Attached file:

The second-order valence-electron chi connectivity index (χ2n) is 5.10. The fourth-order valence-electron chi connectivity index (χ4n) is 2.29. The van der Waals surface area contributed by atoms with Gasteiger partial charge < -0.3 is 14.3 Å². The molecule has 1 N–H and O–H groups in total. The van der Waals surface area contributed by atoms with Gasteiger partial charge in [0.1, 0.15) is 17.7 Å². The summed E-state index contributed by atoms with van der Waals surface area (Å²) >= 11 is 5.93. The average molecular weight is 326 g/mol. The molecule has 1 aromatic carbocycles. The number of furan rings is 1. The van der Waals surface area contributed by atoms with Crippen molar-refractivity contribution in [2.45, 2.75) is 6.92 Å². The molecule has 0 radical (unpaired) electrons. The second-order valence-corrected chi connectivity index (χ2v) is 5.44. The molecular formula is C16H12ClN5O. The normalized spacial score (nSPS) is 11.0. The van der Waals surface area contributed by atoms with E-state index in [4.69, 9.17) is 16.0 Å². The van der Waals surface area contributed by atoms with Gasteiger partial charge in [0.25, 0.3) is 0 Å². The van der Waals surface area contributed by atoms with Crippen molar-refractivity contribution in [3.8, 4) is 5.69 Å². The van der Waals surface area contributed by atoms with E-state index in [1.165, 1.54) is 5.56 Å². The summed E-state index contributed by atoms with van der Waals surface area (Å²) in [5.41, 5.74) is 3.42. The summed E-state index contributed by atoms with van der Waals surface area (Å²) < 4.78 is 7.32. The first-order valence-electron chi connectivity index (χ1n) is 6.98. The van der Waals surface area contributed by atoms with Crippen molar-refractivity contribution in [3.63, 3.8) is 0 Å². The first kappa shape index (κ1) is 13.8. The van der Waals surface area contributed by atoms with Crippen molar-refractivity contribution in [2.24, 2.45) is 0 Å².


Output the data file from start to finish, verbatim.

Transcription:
The second-order valence-electron chi connectivity index (χ2n) is 5.10. The fourth-order valence-electron chi connectivity index (χ4n) is 2.29. The van der Waals surface area contributed by atoms with Gasteiger partial charge < -0.3 is 14.3 Å². The molecule has 1 N–H and O–H groups in total. The van der Waals surface area contributed by atoms with Gasteiger partial charge in [0.1, 0.15) is 17.7 Å². The summed E-state index contributed by atoms with van der Waals surface area (Å²) >= 11 is 5.93. The average molecular weight is 326 g/mol. The molecule has 1 aromatic carbocycles. The number of furan rings is 1. The van der Waals surface area contributed by atoms with Crippen molar-refractivity contribution in [2.45, 2.75) is 6.92 Å². The molecule has 0 radical (unpaired) electrons. The second-order valence-corrected chi connectivity index (χ2v) is 5.44. The molecular formula is C16H12ClN5O. The normalized spacial score (nSPS) is 11.0. The van der Waals surface area contributed by atoms with E-state index in [4.69, 9.17) is 16.0 Å². The van der Waals surface area contributed by atoms with Gasteiger partial charge in [0.25, 0.3) is 0 Å². The van der Waals surface area contributed by atoms with Crippen molar-refractivity contribution in [3.8, 4) is 5.69 Å². The van der Waals surface area contributed by atoms with E-state index in [1.165, 1.54) is 5.56 Å². The summed E-state index contributed by atoms with van der Waals surface area (Å²) in [5.41, 5.74) is 3.42. The summed E-state index contributed by atoms with van der Waals surface area (Å²) < 4.78 is 7.32. The first-order valence-electron chi connectivity index (χ1n) is 6.98. The van der Waals surface area contributed by atoms with Crippen molar-refractivity contribution in [3.63, 3.8) is 0 Å². The first kappa shape index (κ1) is 13.8. The van der Waals surface area contributed by atoms with Crippen molar-refractivity contribution in [2.24, 2.45) is 0 Å².